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The Wounded Boy In The Wikileaks Video

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posted on Apr, 10 2010 @ 12:52 AM
War is hell. Civilians get killed in wars.

Most of us have seen the Wikileaked footage of US military firing on unarmed civilians. The crew laughs and one says "look at those dead bastards."

Then, unarmed Iraqis in a van arrive, attempting to tend to the wounded, presumably to transport them to medical care. They are fired upon and one is killed by soldiers in a helicopter. Two children are seriously wounded.

One American indicates that it's the Iraqis fault for "bringing kids into a battle." The other replies, "that's right."

The man killed was the father of the two children. The boy was, in particular, severely wounded, but has survived.

Their mother has, not surprisingly, indicated no financial recompensation for the loss of her husband and the children's father.

Perhaps it's irrelevant, but this child, if he is to survive, considering his locale, will undoubtedly see this footage someday. And he will grow up, like boys all over the world often do, without a father.

Philosophically, would you condemn this boy were he to emerge, in fifteen years or so, as a terrorist?

Is it this child's responsibility to now rise above his circumstances and understand that no one meant him or his father harm, personally? And to manage any anger he may have in a constructive way?

Would it matter whether he was apprehended in a terrorist training camp versus if he was solidly identified as a hands-on perpetrator of a 9/11-type of event with mass casualties?

How would an average American (or Brit, Aussie, Moroccan, whatever) be expected to react in a similar situation to this boy's? Or is this already the case - we (in this case, Americans) were the boy when 9/11 happened?

posted on Apr, 10 2010 @ 01:52 AM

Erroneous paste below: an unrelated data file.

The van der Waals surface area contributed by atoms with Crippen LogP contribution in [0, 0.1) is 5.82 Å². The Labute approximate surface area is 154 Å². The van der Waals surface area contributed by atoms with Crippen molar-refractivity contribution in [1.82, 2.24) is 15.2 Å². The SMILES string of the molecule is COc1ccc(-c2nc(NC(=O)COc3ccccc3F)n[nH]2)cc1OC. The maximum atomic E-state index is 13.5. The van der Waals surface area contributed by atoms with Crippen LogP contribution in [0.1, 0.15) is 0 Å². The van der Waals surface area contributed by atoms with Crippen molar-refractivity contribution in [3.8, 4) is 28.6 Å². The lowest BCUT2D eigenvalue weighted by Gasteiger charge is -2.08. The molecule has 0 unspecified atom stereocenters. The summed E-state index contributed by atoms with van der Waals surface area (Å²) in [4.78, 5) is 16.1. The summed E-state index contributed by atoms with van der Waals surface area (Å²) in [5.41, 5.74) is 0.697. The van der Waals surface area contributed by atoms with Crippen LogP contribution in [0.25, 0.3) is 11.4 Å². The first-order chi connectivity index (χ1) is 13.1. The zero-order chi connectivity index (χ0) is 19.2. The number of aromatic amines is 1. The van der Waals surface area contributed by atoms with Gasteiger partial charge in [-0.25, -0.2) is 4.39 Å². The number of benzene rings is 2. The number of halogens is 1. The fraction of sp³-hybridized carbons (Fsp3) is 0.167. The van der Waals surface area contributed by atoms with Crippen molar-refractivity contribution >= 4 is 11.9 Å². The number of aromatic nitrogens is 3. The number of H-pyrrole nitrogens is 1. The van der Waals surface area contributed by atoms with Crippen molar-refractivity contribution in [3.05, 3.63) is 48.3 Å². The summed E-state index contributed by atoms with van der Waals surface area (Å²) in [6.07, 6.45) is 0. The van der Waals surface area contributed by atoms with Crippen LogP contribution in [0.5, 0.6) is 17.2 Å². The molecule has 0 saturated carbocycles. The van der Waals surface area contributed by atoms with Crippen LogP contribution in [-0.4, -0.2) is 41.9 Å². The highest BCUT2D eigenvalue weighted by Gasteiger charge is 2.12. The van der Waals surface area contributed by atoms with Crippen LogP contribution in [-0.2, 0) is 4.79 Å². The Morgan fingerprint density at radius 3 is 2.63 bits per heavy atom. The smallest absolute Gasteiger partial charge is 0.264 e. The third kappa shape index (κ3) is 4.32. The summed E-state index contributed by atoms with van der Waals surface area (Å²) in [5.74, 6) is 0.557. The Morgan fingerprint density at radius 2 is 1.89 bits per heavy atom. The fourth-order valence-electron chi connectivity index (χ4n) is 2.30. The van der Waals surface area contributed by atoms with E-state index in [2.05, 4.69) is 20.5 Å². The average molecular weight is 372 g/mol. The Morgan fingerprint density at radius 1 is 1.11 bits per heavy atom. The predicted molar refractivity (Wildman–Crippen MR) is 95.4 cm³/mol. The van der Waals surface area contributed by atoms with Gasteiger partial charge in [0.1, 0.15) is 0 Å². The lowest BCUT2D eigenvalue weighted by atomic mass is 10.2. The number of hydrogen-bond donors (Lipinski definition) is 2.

reply to post by Hadrian

If I were that little boy in that situation, then I would probably find it hard not to be filled with anger. I don't think intentions matter; whether or not they personally meant him harm, his father is still dead.

What about you? You forgot to give your viewpoint...

posted on Apr, 10 2010 @ 01:59 AM
On CNN Backstory today was a story about US special forces that gate crashed a party for a newborn child and shot it up killing amongst others 2 pregnant women not, only do these ridiculous actions engender hatred for generations but I see serious blowback in the US,the gang banger psychos in the helicopter and this mission in Afghanistan are heading back to American communities with a 'natural born killers' mindset,bad juju all round.

posted on Apr, 10 2010 @ 02:34 AM
He could also grow up and use the experience to promote peace. Some people have better "stuff" inside than others. Revenge is a powerful desire though.

posted on Apr, 10 2010 @ 03:19 AM
"Come on! Let us shoot!"

Seems fairly blood-thirsty and care-free to me.

I guess now we know why they recruit 16 year-olds.

Although, to my surprise, I did note a certain degree of remorse in the voice that rogered the transport change.

Again, another teenager learns the meaning of the phrase, "Hind-sight is 20/20."

Let's hope they learned a few lessons before they come home, as I know a huge gamut of them have.

posted on Apr, 10 2010 @ 03:25 AM
When that boy grows up and decides to fight, I doubt he would consider himself a"terrorist", more a freedom fighter.

No, I wouldn't be surprised in the slightest of he decides to avenge. On the other hand, maybe he'll decide to live a peaceful life to help end the cycle of violence.

posted on Apr, 10 2010 @ 04:25 AM
I agree, it depends on the original spirit of the person. In this gender and circumstance, i am running about 65% in favor of the boy becoming a hater.

posted on Apr, 10 2010 @ 03:02 PM
reply to post by anglodemonicmatrix

That's a good point. The boy in the video is one problem; the slightly olders boys shooting at him are another and different kind of problem ... perhaps with the potential for equally devastating results.

posted on Apr, 10 2010 @ 03:12 PM

Originally posted by staple
He could also grow up and use the experience to promote peace. Some people have better "stuff" inside than others. Revenge is a powerful desire though.

He could grow up and promote peace. But is it likely? And could he be blamed if he didn't?

Some peole have better "stuff" inside of them, yes, but does it seem, in any possible way, rational that this boy (and countless others in similar situations to his) already has this on his plate and to avoid the violent ends of war, being a "suicide bomber," engaging in terrorist activity, killing others, he must rise above it all? That doesn't seem like an appropriate expectation for a child like this, does it?

But war yields collateral damage.


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